Davison. How the heck does he always know where I’ll be, when he’s so clueless about everything else? I rest my forehead against the hull to try to block out his presence and watch the life the boat should have had. Adventures down the river, beers on the deck.
Davison’s like a spinning magnet, cycling round from repellent to attractive and back again. Gloves back on, I sit beside him, and we wait. The boat lives out hundreds of years in minutes, crumpling to dust and settling into the river under the stars. They’ll still be talk. But at least the evidence is gone.
“It’s just a boat, Hannah, don’t feel bad. Your hands are amazing.” He reaches for one, and I let him take it, almost feeling his skin through the faded fabric.
“We could leave Doveton together.”
Mysterious, naïve Davison. He gets stared at too. Would it be so wrong? To have a friend who sees me as the heroine, not the witch.
A friend who knows what it’s like to be a miracle and a curse.
Memories of a baby’s face flash over the handsome grown one. Choking and gasping for breath, his preemie lungs struggle against a simple cold. An older baby could survive, but he was too small and weak to fight it off. What else could I do? I’d whipped off a glove and placed my hand on his tiny chest. But I wasn’t quick enough.’
“Hannah.” He reaches for my face and I let him take it, resting my forehead against his. I see the years my hands took from him. Baby Davison learning to walk. A giggling boy, jumping the waves. Ten-years-old, shooting hoops with his Dad. All of it sacrificed under my touch.
I stand up and run.
I don’t listen, I just run and run.
And the gloves on my hands crumble to dust.
What changed in the Professional Editing Process
I have to admit, one of the main selling points for me in getting involved in the #WriterInMovement project was the chance to receive some professional editing. I had the pleasure of sending my manuscript to the amazing Maria Tureaud.
I know there are many people reading this who aren’t writers, so I want to explain a bit about editing. My picture when I was young of an editor was someone who would go through your document and correct all your spelling and grammar mistakes. But there are several other steps in the editing process.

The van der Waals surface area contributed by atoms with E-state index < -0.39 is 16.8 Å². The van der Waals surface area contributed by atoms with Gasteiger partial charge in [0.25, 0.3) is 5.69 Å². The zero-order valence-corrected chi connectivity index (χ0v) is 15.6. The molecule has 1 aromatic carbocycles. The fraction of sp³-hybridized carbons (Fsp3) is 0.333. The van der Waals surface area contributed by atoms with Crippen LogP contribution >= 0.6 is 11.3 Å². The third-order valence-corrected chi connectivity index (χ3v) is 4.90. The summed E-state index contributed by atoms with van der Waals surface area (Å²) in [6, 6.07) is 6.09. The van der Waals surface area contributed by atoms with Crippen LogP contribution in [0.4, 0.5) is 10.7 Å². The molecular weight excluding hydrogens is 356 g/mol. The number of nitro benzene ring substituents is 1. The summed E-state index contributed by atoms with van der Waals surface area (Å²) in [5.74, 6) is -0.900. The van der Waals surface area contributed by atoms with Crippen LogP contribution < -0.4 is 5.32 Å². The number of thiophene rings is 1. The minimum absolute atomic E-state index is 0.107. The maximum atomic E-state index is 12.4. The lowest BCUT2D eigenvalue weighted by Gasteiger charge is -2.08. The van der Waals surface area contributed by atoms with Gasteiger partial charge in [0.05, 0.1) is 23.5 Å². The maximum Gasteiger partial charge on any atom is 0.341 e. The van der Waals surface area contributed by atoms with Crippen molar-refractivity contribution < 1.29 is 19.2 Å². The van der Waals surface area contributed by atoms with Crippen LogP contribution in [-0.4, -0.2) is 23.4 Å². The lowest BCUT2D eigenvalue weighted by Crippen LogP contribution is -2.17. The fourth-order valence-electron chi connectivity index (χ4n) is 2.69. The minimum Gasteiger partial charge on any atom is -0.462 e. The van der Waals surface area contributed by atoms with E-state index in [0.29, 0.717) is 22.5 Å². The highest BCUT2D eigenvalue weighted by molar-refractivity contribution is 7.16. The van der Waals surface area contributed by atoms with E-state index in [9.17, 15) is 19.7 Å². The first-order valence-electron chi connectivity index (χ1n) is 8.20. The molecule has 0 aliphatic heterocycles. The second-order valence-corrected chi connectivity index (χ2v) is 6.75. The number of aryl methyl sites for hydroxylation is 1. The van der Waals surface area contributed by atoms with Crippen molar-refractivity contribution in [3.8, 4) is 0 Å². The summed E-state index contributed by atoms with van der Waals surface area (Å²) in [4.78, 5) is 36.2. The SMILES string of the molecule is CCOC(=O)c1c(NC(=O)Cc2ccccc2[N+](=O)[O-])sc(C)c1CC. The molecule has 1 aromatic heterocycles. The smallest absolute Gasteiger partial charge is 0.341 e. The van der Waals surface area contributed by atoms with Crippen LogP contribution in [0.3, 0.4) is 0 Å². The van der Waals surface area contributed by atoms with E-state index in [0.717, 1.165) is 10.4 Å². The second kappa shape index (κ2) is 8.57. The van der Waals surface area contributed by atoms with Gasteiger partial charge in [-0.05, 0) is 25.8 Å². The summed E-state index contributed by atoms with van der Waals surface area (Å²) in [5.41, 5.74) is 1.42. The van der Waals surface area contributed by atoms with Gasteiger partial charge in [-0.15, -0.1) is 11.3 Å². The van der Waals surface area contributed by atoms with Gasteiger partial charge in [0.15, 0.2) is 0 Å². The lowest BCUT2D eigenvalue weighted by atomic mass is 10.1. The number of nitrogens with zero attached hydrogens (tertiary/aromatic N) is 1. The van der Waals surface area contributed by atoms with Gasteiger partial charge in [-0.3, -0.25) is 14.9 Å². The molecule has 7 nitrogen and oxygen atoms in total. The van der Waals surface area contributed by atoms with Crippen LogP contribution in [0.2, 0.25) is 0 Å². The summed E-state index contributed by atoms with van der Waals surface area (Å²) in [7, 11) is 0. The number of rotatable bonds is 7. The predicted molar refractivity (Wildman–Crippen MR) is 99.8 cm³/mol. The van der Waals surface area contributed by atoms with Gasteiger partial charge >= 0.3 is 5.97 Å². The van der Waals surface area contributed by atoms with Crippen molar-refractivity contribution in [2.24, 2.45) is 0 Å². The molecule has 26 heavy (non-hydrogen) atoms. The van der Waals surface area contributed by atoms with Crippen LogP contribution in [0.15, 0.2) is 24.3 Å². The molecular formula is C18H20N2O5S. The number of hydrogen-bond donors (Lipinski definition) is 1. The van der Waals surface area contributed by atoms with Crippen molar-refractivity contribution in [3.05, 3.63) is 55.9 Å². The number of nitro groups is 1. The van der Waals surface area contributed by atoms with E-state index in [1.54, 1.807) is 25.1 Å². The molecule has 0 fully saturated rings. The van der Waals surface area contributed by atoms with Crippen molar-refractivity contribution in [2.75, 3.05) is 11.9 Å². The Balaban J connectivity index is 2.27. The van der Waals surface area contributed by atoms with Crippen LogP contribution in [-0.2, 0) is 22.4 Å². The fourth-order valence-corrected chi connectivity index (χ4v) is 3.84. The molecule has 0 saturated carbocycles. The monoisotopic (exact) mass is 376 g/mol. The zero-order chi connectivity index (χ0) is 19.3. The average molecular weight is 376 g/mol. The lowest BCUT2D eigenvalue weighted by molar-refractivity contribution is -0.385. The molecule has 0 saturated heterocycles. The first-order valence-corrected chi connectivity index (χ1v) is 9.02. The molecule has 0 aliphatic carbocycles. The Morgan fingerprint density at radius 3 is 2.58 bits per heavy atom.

Before proof reading there are two stages. In Australia we call the first stage a ‘structural edit’, in America it is known as a developmental edit. The developmental edit looks at big picture things like plot, story structure, character arcs and the like. Then the ‘line edit’ or ‘copy edit’ works on improving the language and flow.
So rather than just going through and fixing the wrong tenses (though she had to do that too!), Maria had both development and line editing suggestions for my manuscript. One of the things I appreciated most about Maria’s edit, is she wasn’t afraid to make big changes to the story. She suggested that my mention of Davison be removed from early in the story. It was helpful, because though I had liked the idea of setting up Davison for the ending early on, there was already SO MUCH going on at the start, so many questions and uncertainty, that it was much cleaner to keep him at the end.
The other big thing that Maria was helpful with is transitions. She pointed out when I hadn’t made a clear enough link between paragraphs and scenes. She suggested Hannah should smell dinner which would be a better lead in to the dinner table scene. And thinking about how to transition lead to a few new sentences which I really love.
Maria also put her foot-down and made me reveal more about the boat early on. She was right. I was trying to be too clever, too cagey, but she pointed out, there were truths in the story that she didn’t get until the forth reading! She also pushed me to be more specific about Davison. Most of my changes near the end where small tweaks to sentences, but I think they made a huge difference to the clarity of the story.
Maria was keen for me to get rid of the word repellent, because it made it seem like Hannah found Davison gross. I decided to leave it in (I think the magnet image works well as a picture for their relationships), but I took out the second use of the word when she ran away, so to use it more as a metaphor than a straight emotional reaction.
And Maria wanted paragraphs 5 and 6 swapped, but I chose to keep them in their original order, with a little bit of tweaking. I remember hearing a writer say at a workshop that you might not agree with an editors solution to a problem they’ve found in the manuscript, but then your job is to come up with a better solution to that problem. I don’t know if I’ve done that, those two paragraphs have been the trickiest ones to deal with in this round of edits. But I did a little tweaking so I hope they flow on from each other a little better.
Bellow is a screen shot of Maria’s edits. As you can see, she had lots of detailed comments all through my manuscript, causing me to think hard about why I was doing what I was doing.
And while I was a little shell shocked when I first opened up her email (😜), I quicky came to see the value of comments, and how right she was. I can really see the value of a professional editor. I hope I have the opportunity to work with one again in the future 🙂
Next week will be the final week in the project, as I write a post about my overall experience of #WriterInMotion
You can find links to all the other amazing writers and their stories here